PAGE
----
He has AJ, so I’m pretty much screwed. Turn is a J, so I’m really screwed. River is a beautiful, wonderful, 3. Thank you, thank you, thank you PokerGods.

This puts him on major tilt. I instantly think of Chris – “I bluffed, you caught me, and I outdrew you. Shut up.”

It wasn’t a pretty win, and yes, it was a bad bad move to make, but I have chips again, so I am happy. Multiple hands later, he’s still talking about it, so yes Chris, I do quote you to him, and you’ll be happy to know you get a laugh.

And from there on out, I just play my good cards and play them well. I don’t get cute even though I would love to. I do call raises with some less than marginal hands just because I suspect that the raises are position raises only and I’m willing to see a flop. I do get another full house later, but it’s a split pot with the quiet guy on my left (who has turned his $50 buy in to well over $100 at this point) so it was pretty much us splitting the blinds.

I get Kings in the SB and just wait for someone to raise it for me. When no one does, I limp in. Flop comes rags and I make a $3 bet. $5 on turn, and then although the river was a scary Ace, I bet it hard and get called. My Kings are good though and that was a nice pot.

The next hand was my last one of the night, and I get pocket 8s. I raise to $3 and get callers. Flop comes with overs and I don’t care. (This is a problem for me, has anyone noticed?). I bet and get called. Turn pairs the board and we all check. River is a blank and it’s bet, and I call. My 8s were of course worthless to the guy who had paired one of the higher cards off the flop.

All total, I finished up the night $2. More if you count in the dealer tips, of which I have no idea exactly how much I did, but I’m approximating $4-$5. Considering the fact that I was down to the felt at one point… I don’t know what it is about 3s in this house, but by God they are a magic number.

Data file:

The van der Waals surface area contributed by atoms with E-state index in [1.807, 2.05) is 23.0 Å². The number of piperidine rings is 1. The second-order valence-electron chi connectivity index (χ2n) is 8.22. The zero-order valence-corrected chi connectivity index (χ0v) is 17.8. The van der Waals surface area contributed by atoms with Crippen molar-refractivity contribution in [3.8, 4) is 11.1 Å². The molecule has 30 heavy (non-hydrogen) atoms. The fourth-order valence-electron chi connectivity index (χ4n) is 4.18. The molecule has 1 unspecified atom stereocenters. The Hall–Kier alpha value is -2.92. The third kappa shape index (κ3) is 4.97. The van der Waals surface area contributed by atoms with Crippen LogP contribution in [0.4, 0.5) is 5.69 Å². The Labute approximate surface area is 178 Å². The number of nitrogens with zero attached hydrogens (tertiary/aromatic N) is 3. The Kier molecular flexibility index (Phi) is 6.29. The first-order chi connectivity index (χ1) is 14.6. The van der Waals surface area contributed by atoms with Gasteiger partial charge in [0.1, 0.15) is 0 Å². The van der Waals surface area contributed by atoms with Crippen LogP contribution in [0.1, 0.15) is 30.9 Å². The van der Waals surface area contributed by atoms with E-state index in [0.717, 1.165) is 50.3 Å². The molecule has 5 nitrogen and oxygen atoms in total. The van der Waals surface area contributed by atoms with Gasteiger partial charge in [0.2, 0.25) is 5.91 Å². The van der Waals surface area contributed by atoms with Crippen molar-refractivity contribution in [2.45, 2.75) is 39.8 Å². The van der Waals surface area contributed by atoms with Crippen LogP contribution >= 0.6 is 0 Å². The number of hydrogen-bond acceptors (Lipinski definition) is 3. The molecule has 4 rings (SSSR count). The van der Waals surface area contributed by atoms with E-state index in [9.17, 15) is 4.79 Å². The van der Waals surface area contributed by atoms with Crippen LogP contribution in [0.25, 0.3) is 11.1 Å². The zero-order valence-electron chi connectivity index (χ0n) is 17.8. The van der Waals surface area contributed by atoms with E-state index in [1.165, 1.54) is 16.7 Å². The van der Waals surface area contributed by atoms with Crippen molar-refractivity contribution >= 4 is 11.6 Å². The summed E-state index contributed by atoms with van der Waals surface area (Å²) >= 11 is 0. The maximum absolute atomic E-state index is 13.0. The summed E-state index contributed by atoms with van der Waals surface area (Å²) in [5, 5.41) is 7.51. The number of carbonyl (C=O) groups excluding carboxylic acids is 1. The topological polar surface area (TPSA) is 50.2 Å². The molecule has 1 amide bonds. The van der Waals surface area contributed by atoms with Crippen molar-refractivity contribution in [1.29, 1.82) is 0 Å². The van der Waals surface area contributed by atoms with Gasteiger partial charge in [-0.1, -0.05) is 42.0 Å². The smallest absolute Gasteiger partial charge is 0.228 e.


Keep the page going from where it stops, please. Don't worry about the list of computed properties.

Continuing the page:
Things I’ve Noticed

I’m not listening to a damn thing better players are telling me.
Part of this is habit. In my entire poker playing career, I have never, never, made my raises the same amount every time. I had every intention of doing so tonight. Didn’t do it at all. In addition, I keep trying to make moves when I don’t need to. I don’t have to make plays at pots all the time. I was just told that I was too blindly agressive – and yet here I went again. If not for that lucky 3 this would have been my most depressing post ever. And even after that hand, I was still making plays at pots I shouldn’t have. There’s a big difference between a bluff when an Ace comes on the river and then continually calling when you know you’re beat by any card on the board. That’s not agression – that’s just stubborn stupidity. While I may have ignored everything else he’s said recently, I did finally click in and repeat to myself “Ring games are all about patience” and quit trying to make things happen. That’s how I got to build back up.

I thought the swinger lifestyle was supposed to be a little more fun…
Being down to the felt is not cool. Thinking at the end of the night about how you could have so much more money if you had just not done all of the above – not cool. iPod boy to my left did a lot of folding and did just fine. I know agression brings variance; I can handle that. I know agression is needed; I can handle that too. I don’t want to just be sitting there, betting only when I have pairs, etc. etc. I want to make bluffs, and semi-bluffs, and some day I’ll even be able to raise with crap cards other than the hammer. My problem comes from not knowing when to let it go. It’s something that I used to not have a problem with – if anything, I’d let it go too soon. So I’m still searching for that balance. Right now I am way too far on the wild side, and I take a few beatings and scurry on over to the calm side to ride things out. I shouldn’t have to do that. The swings are going to come, yes, but they shouldn’t be that huge. Or maybe they can be, but at least if they’re going to be, it should be with the knowledge that any agression was well placed. At the moment mine has a tendency to not be.

For God’s sake, read the board woman.
‘Nuff said.